Jordan to open consulate in Western Sahara amid dispute

(File: Reuters)
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Updated 19 November 2020

Jordan to open consulate in Western Sahara amid dispute

RABAT: Jordan will open a consulate in Western Sahara, Morocco said on Thursday, in an apparent show of support for Rabat after the disputed territory’s Polisario independence movement said it was returning to an armed struggle.
The consulate will be in Laayoune, the largest city in Western Sahara, and the decision to open it came after a phone call between King Mohammed VI and King Abdullah II.
Arab Gulf monarchies have expressed support for Morocco after its army intervened on Friday in a UN-monitored area to open a road that was blocked by Polisario supporters and armed fighters for three weeks.
The Jordanian monarch welcomed “the reopening of the passage to the safe movement of people and goods between the Kingdom of Morocco and Sub-Saharan Africa,” the Royal palace said in a statement. Following the entry of the Moroccan army into the UN-monitored buffer strip, the Polisario independence front said it has quit the UN-brokered cease-fire and declared war.
Algeria, which backs the Polisario, was the only Arab state that has condemned Morocco’s actions in the Western Sahara passage.
The Polisario front, which seeks independence for the territory, announced it has quit the UN-brokered cease-fire and declared war against Morocco.
The UAE and some 16 African states have already opened consulates in the disputed territory as Rabat reaps more support for its position over the Western Sahara conflict since it joined the African Union in 2017.
Morocco has held the vast desert region since Spain quit in 1975 and regards it as an integral part of its own land.
Rabat has said the most it can offer as a political solution to the dispute is autonomy. The Polisario and its ally Algeria reject this and say they want a referendum, with independence for Western Sahara as one of the options.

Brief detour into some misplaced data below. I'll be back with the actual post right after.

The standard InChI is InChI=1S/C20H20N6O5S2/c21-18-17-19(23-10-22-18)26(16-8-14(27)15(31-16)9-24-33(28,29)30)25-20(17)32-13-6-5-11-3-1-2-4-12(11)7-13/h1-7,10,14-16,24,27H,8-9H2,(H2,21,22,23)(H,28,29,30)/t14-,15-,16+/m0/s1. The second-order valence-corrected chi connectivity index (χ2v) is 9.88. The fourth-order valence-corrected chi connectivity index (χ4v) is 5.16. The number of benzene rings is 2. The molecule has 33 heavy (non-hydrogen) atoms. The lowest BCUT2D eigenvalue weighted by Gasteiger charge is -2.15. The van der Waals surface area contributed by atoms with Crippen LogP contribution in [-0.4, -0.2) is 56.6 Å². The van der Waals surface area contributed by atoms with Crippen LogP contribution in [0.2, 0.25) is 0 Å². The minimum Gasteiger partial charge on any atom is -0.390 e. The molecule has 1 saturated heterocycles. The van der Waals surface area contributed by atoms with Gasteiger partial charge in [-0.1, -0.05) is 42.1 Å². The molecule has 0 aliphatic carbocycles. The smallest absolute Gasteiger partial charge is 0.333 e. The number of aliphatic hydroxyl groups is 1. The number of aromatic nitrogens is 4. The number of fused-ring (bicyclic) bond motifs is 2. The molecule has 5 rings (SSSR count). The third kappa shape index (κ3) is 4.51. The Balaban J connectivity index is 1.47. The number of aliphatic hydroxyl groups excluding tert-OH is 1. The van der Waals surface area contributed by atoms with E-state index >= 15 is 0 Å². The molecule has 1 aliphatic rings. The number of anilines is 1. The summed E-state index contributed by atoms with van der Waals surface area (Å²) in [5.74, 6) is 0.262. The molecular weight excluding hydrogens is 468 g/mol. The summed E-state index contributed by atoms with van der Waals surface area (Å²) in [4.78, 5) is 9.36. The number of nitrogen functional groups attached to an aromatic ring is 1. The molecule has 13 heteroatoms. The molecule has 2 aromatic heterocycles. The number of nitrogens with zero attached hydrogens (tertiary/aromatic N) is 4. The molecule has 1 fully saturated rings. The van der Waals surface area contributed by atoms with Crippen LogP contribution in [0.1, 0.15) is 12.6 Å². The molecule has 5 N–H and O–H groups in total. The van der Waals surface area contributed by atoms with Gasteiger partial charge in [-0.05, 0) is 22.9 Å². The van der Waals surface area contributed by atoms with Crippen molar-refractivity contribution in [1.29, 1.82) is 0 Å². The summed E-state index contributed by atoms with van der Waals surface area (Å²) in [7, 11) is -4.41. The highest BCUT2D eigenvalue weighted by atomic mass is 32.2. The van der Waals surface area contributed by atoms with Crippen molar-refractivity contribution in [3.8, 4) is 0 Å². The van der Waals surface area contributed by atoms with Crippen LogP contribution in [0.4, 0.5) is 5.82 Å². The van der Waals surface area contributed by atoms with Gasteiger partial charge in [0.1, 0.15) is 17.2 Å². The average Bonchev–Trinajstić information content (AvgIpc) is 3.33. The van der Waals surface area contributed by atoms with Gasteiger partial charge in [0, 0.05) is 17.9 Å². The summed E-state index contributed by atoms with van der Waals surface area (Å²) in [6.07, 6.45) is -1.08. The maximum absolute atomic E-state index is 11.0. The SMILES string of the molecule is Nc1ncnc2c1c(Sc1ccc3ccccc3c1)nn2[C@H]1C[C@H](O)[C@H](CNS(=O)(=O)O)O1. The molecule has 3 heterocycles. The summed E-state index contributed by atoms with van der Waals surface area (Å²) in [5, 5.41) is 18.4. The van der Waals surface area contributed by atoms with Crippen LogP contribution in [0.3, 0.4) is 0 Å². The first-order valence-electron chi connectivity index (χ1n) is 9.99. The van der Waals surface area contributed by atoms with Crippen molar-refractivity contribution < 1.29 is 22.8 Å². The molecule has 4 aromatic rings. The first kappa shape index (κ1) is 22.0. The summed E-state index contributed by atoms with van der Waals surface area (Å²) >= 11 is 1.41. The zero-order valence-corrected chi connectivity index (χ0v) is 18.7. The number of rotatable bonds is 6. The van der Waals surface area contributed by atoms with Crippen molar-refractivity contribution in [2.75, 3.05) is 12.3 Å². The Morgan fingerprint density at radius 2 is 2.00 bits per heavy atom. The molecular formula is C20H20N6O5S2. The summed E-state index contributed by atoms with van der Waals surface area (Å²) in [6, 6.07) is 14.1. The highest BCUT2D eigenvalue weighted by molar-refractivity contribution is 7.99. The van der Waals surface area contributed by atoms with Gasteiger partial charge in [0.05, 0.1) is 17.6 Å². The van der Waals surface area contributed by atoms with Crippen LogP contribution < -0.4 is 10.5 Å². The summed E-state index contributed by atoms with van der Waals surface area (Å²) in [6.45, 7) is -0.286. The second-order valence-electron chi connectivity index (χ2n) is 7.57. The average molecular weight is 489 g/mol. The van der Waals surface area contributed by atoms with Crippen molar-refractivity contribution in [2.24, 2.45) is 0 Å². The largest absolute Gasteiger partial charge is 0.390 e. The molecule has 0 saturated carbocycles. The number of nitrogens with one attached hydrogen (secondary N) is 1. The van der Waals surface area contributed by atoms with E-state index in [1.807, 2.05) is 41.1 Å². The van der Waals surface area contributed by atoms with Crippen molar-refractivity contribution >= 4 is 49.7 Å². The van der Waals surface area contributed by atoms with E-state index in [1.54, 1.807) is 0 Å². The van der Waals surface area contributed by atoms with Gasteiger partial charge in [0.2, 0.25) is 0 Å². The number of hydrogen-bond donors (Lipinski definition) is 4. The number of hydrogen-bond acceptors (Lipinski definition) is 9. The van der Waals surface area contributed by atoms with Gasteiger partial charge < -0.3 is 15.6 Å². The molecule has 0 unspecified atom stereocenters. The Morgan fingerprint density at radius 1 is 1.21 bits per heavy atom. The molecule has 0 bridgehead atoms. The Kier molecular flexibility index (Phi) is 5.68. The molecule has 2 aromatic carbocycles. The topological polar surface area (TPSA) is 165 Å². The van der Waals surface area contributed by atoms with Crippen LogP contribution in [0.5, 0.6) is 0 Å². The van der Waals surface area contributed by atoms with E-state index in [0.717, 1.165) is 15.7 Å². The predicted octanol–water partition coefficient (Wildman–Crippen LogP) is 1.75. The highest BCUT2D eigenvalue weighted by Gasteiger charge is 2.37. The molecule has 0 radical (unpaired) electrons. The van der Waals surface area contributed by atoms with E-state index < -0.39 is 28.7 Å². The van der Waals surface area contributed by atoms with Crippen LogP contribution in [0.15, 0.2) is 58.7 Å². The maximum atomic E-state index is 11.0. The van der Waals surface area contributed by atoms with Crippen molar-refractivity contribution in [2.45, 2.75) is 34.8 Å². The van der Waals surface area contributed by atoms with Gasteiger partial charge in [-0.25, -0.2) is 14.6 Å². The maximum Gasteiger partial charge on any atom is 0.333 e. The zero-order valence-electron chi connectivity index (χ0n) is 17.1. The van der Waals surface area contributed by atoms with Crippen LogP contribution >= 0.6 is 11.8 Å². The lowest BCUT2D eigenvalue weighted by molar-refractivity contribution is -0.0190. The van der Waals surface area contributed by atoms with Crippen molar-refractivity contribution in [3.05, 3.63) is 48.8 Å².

Iran prepares to bury killed nuclear scientist as it mulls response

Updated 30 November 2020

Iran prepares to bury killed nuclear scientist as it mulls response

  • Mohsen Fakhrizadeh died from wounds sustained in a firefight between his guards and unidentified gunmen near Tehran
  • President Hassan Rouhani has stressed the country will seek its revenge in “due time” and not be rushed into a “trap”

TEHRAN: Debate raged in Iran on Sunday over how and when to respond to a top nuclear scientist’s assassination, blamed on arch-foe Israel, as his body was honored at Shiite shrines to prepare it for burial.
Two days after Mohsen Fakhrizadeh died from wounds sustained in a firefight between his guards and unidentified gunmen near Tehran, parliament demanded a halt to international inspections of Iranian nuclear sites while a top official hinted Iran should leave the global non-proliferation treaty.
Iran’s Supreme National Security Council usually handles decisions related to the country’s nuclear program, and parliamentary bills must be approved by the powerful Guardians Council.
President Hassan Rouhani has stressed the country will seek its revenge in “due time” and not be rushed into a “trap.”
Israel says Fakhrizadeh was the head of an Iranian military nuclear program, the existence of which the Islamic republic has consistently denied, and Washington had sanctioned him in 2008 for activities linked to Iran’s atomic activities.
The scientist’s body was taken for a ceremony on Sunday at a major shrine in the holy city of Qom before being transported to the shrine of the Islamic republic’s founder Imam Khomeini, according to Iranian media.